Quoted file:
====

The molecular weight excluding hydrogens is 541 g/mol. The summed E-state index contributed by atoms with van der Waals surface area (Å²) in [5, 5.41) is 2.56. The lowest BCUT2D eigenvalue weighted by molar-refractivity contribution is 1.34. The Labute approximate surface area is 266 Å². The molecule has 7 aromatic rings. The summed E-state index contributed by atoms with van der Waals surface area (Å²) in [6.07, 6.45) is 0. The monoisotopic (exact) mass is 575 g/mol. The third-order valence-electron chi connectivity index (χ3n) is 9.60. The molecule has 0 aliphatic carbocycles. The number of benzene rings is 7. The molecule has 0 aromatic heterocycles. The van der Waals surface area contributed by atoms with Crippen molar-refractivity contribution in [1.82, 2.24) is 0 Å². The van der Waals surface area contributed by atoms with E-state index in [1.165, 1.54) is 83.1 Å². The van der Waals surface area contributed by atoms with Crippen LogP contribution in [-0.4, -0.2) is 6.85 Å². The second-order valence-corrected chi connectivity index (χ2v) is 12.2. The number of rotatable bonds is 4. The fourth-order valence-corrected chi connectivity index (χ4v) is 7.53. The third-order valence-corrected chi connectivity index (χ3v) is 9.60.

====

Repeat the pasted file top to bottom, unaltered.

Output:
The molecular weight excluding hydrogens is 541 g/mol. The summed E-state index contributed by atoms with van der Waals surface area (Å²) in [5, 5.41) is 2.56. The lowest BCUT2D eigenvalue weighted by molar-refractivity contribution is 1.34. The Labute approximate surface area is 266 Å². The molecule has 7 aromatic rings. The summed E-state index contributed by atoms with van der Waals surface area (Å²) in [6.07, 6.45) is 0. The monoisotopic (exact) mass is 575 g/mol. The third-order valence-electron chi connectivity index (χ3n) is 9.60. The molecule has 0 aliphatic carbocycles. The number of benzene rings is 7. The molecule has 0 aromatic heterocycles. The van der Waals surface area contributed by atoms with Crippen molar-refractivity contribution in [1.82, 2.24) is 0 Å². The van der Waals surface area contributed by atoms with E-state index in [1.165, 1.54) is 83.1 Å². The van der Waals surface area contributed by atoms with Crippen LogP contribution in [-0.4, -0.2) is 6.85 Å². The second-order valence-corrected chi connectivity index (χ2v) is 12.2. The number of rotatable bonds is 4. The fourth-order valence-corrected chi connectivity index (χ4v) is 7.53. The third-order valence-corrected chi connectivity index (χ3v) is 9.60.